Thursday, February 16, 2012

Duel After the Masked Ball by Jean Leon Gerome - What do you suppose brought this on?

I know it's the aftermath of a foolish duel, the painting itself tells me that, as well as the title, but - who, what, where and why?  I've been trying to find out more information about the scene but to no avail - yet.

Jean Leon Gerome  (1824 - 1904) was a successful painter and sculpture in the French Academic style. He is known and easily recognized for his Historical scenes, Orientalist themes as well as his work based on Greek Mythology. My other favorite of his paintings is the almost overwhelmingly romantic, Pygmalion and Galatea.

But lately I keep going back to Duel After the Masked Ball and wondering what on earth brought this on. Is the painting based on an actual duel? Or is it an allegory of some sort. The costumes are fairly specifically outlined in the descriptions I've found online - perhaps the meaning is in that specificity.

Though I am moved by the powerful scene, I am also caught up in its colorful, romantic melodrama.

There must have been some tremendous emnity involved, some dreadful breach of propriety - an insult that could not be borne. A personal affront? Impropriety with someone's wife or sister or whatnot? A blackening of the family name? A wager gone bad?

What do you think?



  1. After doing a little Google "research" I discovered that the Duc de Guise, who is holding Pierrot and is referenced in that link you gave from The Walters Art Museum, is the son of the Duc d'Aumale. The paragraph mentions that the picture is an altered composition originally meant for the Duc d'Aumale. Must have some personal meaning for those two men long since gone.

  2. I love it. It's one of those paitings that I think I could stare at for hours. I'm off to go see if there is a print of this available anywhere.

  3. Wouldn't it be interesting if the painting were a political commentary, just as so many nursery rhymes are?

    I can think of any number of current politicos who should die sudden deaths, dressed as clowns!

  4. I read that too, John, but still I wondered at the melodramatic tone and the costumes - the atmosphere.

    Mark may be right, there might have been some political attempt. Since the character in red is a 'Doge'.

    One of the men walking away is an Indian, according to the limited information available.

  5. Ryan, I don't think you'll have any problem finding a print. Jean Leon Gerome is a pretty popular artist - still.

  6. Mark, I wonder if maybe you aren't right. Though the clown on canvas is very tragically portrayed.

    Anything is possible, I suppose, since I think all the costumes are supposed to be fairly specific.

  7. I'm guessing someone "insulted" someone else's wife at that ball. Everyone was masked, so perhaps it was a case of mistaken identity. Anyway, the victim is costumed as one of the Italian Commedia dell'arte characters. Not sure about the others.

    One of Dorothy Sayers's mysteries (MURDER MUST ADVERTISE?) features a costume ball where Peter and others are dressed in a like style (Peter, I believe, is Harlequin). Agatha Christie also had a Commedia dell'arte ball in one of her short stories; two characters chose the same costume--you can guess the consequences.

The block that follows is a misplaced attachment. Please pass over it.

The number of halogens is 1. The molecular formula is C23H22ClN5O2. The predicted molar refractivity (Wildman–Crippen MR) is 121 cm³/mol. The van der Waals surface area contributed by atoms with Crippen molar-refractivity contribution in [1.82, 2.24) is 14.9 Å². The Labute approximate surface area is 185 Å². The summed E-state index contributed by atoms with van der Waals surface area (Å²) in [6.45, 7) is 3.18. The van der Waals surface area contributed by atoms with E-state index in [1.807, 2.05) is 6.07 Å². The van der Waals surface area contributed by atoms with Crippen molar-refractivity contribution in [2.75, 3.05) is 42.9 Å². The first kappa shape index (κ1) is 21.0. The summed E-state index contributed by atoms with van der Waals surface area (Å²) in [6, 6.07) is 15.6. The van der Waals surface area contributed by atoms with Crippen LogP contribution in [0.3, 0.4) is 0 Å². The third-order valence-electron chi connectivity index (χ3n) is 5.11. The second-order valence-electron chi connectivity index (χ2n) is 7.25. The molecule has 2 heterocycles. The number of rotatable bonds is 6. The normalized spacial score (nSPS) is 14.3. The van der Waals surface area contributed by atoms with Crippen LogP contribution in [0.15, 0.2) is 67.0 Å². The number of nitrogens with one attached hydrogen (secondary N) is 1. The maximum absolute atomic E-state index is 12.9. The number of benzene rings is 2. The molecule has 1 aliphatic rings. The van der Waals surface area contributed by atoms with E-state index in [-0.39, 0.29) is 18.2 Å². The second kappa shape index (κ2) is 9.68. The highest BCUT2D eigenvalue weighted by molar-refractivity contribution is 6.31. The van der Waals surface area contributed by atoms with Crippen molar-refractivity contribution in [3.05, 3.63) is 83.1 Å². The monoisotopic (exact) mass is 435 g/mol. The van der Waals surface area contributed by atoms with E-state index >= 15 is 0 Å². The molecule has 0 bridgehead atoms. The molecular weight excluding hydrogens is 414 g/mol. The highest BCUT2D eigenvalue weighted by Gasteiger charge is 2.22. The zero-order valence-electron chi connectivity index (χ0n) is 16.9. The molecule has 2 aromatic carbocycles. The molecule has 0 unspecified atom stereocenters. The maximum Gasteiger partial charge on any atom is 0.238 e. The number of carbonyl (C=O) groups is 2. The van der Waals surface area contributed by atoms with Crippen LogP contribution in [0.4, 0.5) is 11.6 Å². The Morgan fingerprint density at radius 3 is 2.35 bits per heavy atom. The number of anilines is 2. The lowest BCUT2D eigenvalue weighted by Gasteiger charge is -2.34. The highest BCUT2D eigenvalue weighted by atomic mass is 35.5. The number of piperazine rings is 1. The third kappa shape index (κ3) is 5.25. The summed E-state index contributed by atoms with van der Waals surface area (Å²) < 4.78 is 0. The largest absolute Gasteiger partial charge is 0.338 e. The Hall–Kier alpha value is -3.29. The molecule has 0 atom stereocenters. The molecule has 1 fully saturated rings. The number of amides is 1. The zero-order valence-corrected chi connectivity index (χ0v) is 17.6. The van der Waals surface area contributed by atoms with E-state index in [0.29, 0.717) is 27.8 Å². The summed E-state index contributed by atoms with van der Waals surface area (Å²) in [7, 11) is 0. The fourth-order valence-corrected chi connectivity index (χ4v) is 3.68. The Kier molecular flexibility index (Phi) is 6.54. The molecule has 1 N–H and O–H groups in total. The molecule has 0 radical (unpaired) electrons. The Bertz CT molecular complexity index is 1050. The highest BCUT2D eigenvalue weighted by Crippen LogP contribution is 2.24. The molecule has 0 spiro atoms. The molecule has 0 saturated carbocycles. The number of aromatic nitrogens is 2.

8. Yvette, this painting lodged itself into my brain the minute I saw it here! Talk about a picture being worth a thousand words -- there's enough symbolism here to keep philosophical types pondering for ages! But I find the palpable emotions in the painting just as compelling as the figures depicted. It can be read in so many ways, though what comes to my mind most strongly is either some kind of symbolism (probably political), or as others have suggested, an argument (possibly a drunken one) at a gala costume ball that somehow went tragically wrong. Wow, you've really shaken up my thought processes here, Yvette! Thanks for giving me plenty of food for thought, my friend!

  9. Deb, I saw the PBS version of the Christie story some time back, but was not very impressed with the adaptation. But, yes you're right, this sort of costume thing has been done in books.

    I vaguely remember Wimsey dressed in masquerade. It suited him. :)

  10. Dorian, I'm always happy to shake up people's thought processes. :)

    That's what I hoped to do with this post. It's SUCH an enigmatic and in so many ways, mysterious, painting.

    I might, if I think about it, even see some sort of religous symbolism. We could talk about it for hours, I'll bet.

  11. I'm wondering the exact same questions - I arrived here after just viewing this painting on the site It is fascinating how a painting can immediately make you want to know more...and frustrating sometimes how hard it is to find out extra information!

  12. Thanks for stopping by, Blakeney. This is definitely one of the more mysterious paintings although John does give some info. (His is the first comment.)

    Blakeney. As in Sir Percy?

  13. Pierrot always represents unrequited love; the Indian represents brutality; the Harlequin, talking into the ear of the Indian, is an eternal trickster figure.


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